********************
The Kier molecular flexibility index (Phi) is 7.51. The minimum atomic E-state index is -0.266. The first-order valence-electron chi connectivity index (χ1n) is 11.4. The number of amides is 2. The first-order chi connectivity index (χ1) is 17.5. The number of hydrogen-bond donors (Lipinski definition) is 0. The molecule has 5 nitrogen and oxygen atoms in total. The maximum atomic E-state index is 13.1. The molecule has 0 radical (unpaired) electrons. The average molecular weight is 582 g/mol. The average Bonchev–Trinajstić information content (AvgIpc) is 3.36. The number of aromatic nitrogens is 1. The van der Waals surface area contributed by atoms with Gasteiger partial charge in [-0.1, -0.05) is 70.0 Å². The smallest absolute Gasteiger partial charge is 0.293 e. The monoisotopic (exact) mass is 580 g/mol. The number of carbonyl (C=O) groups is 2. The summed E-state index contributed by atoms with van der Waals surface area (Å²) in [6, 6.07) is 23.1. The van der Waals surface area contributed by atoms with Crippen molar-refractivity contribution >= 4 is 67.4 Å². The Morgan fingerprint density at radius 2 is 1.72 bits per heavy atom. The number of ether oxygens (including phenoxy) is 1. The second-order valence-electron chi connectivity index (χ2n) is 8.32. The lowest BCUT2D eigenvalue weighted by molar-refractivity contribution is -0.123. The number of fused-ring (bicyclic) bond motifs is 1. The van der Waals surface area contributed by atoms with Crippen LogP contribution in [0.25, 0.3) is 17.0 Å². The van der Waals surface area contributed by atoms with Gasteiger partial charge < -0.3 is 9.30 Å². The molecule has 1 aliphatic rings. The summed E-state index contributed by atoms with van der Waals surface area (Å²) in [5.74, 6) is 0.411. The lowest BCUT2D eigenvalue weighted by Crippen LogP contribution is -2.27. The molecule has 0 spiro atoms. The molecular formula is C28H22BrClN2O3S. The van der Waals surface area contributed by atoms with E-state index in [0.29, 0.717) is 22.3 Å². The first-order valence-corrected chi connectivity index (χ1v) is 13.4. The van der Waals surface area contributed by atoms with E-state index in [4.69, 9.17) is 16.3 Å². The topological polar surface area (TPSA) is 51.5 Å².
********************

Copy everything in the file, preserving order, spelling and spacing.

The Kier molecular flexibility index (Phi) is 7.51. The minimum atomic E-state index is -0.266. The first-order valence-electron chi connectivity index (χ1n) is 11.4. The number of amides is 2. The first-order chi connectivity index (χ1) is 17.5. The number of hydrogen-bond donors (Lipinski definition) is 0. The molecule has 5 nitrogen and oxygen atoms in total. The maximum atomic E-state index is 13.1. The molecule has 0 radical (unpaired) electrons. The average molecular weight is 582 g/mol. The average Bonchev–Trinajstić information content (AvgIpc) is 3.36. The number of aromatic nitrogens is 1. The van der Waals surface area contributed by atoms with Gasteiger partial charge in [-0.1, -0.05) is 70.0 Å². The smallest absolute Gasteiger partial charge is 0.293 e. The monoisotopic (exact) mass is 580 g/mol. The number of carbonyl (C=O) groups is 2. The summed E-state index contributed by atoms with van der Waals surface area (Å²) in [6, 6.07) is 23.1. The van der Waals surface area contributed by atoms with Crippen molar-refractivity contribution >= 4 is 67.4 Å². The Morgan fingerprint density at radius 2 is 1.72 bits per heavy atom. The number of ether oxygens (including phenoxy) is 1. The second-order valence-electron chi connectivity index (χ2n) is 8.32. The lowest BCUT2D eigenvalue weighted by molar-refractivity contribution is -0.123. The number of fused-ring (bicyclic) bond motifs is 1. The van der Waals surface area contributed by atoms with Crippen LogP contribution in [0.25, 0.3) is 17.0 Å². The van der Waals surface area contributed by atoms with Gasteiger partial charge < -0.3 is 9.30 Å². The molecule has 1 aliphatic rings. The summed E-state index contributed by atoms with van der Waals surface area (Å²) in [5.74, 6) is 0.411. The lowest BCUT2D eigenvalue weighted by Crippen LogP contribution is -2.27. The molecule has 0 spiro atoms. The molecular formula is C28H22BrClN2O3S. The van der Waals surface area contributed by atoms with E-state index in [0.29, 0.717) is 22.3 Å². The first-order valence-corrected chi connectivity index (χ1v) is 13.4. The van der Waals surface area contributed by atoms with E-state index in [4.69, 9.17) is 16.3 Å². The topological polar surface area (TPSA) is 51.5 Å².